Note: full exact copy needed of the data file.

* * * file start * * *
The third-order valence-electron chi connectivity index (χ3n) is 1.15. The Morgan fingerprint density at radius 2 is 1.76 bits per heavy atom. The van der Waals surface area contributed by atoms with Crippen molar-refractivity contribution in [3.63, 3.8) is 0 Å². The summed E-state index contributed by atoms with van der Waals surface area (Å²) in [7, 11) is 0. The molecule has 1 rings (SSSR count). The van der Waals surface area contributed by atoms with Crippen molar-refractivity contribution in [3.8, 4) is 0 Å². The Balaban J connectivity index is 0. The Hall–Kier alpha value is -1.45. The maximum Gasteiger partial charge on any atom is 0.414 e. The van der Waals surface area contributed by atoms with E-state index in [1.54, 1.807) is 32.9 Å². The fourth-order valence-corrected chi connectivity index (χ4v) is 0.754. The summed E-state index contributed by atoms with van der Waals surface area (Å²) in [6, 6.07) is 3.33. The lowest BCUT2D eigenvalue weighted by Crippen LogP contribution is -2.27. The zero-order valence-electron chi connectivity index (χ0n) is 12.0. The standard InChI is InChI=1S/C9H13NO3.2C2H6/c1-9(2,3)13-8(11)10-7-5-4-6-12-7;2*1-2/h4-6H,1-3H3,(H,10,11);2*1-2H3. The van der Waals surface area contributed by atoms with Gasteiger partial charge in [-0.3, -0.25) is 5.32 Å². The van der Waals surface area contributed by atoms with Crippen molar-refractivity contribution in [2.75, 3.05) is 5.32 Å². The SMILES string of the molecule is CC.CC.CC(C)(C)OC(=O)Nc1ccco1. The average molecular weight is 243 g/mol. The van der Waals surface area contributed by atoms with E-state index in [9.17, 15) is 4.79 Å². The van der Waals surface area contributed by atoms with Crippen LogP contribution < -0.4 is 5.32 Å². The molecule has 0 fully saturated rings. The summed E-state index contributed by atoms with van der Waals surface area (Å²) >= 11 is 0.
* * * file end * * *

The third-order valence-electron chi connectivity index (χ3n) is 1.15. The Morgan fingerprint density at radius 2 is 1.76 bits per heavy atom. The van der Waals surface area contributed by atoms with Crippen molar-refractivity contribution in [3.63, 3.8) is 0 Å². The summed E-state index contributed by atoms with van der Waals surface area (Å²) in [7, 11) is 0. The molecule has 1 rings (SSSR count). The van der Waals surface area contributed by atoms with Crippen molar-refractivity contribution in [3.8, 4) is 0 Å². The Balaban J connectivity index is 0. The Hall–Kier alpha value is -1.45. The maximum Gasteiger partial charge on any atom is 0.414 e. The van der Waals surface area contributed by atoms with E-state index in [1.54, 1.807) is 32.9 Å². The fourth-order valence-corrected chi connectivity index (χ4v) is 0.754. The summed E-state index contributed by atoms with van der Waals surface area (Å²) in [6, 6.07) is 3.33. The lowest BCUT2D eigenvalue weighted by Crippen LogP contribution is -2.27. The zero-order valence-electron chi connectivity index (χ0n) is 12.0. The standard InChI is InChI=1S/C9H13NO3.2C2H6/c1-9(2,3)13-8(11)10-7-5-4-6-12-7;2*1-2/h4-6H,1-3H3,(H,10,11);2*1-2H3. The van der Waals surface area contributed by atoms with Gasteiger partial charge in [-0.3, -0.25) is 5.32 Å². The van der Waals surface area contributed by atoms with Crippen molar-refractivity contribution in [2.75, 3.05) is 5.32 Å². The SMILES string of the molecule is CC.CC.CC(C)(C)OC(=O)Nc1ccco1. The average molecular weight is 243 g/mol. The van der Waals surface area contributed by atoms with E-state index in [9.17, 15) is 4.79 Å². The van der Waals surface area contributed by atoms with Crippen LogP contribution < -0.4 is 5.32 Å². The molecule has 0 fully saturated rings. The summed E-state index contributed by atoms with van der Waals surface area (Å²) >= 11 is 0.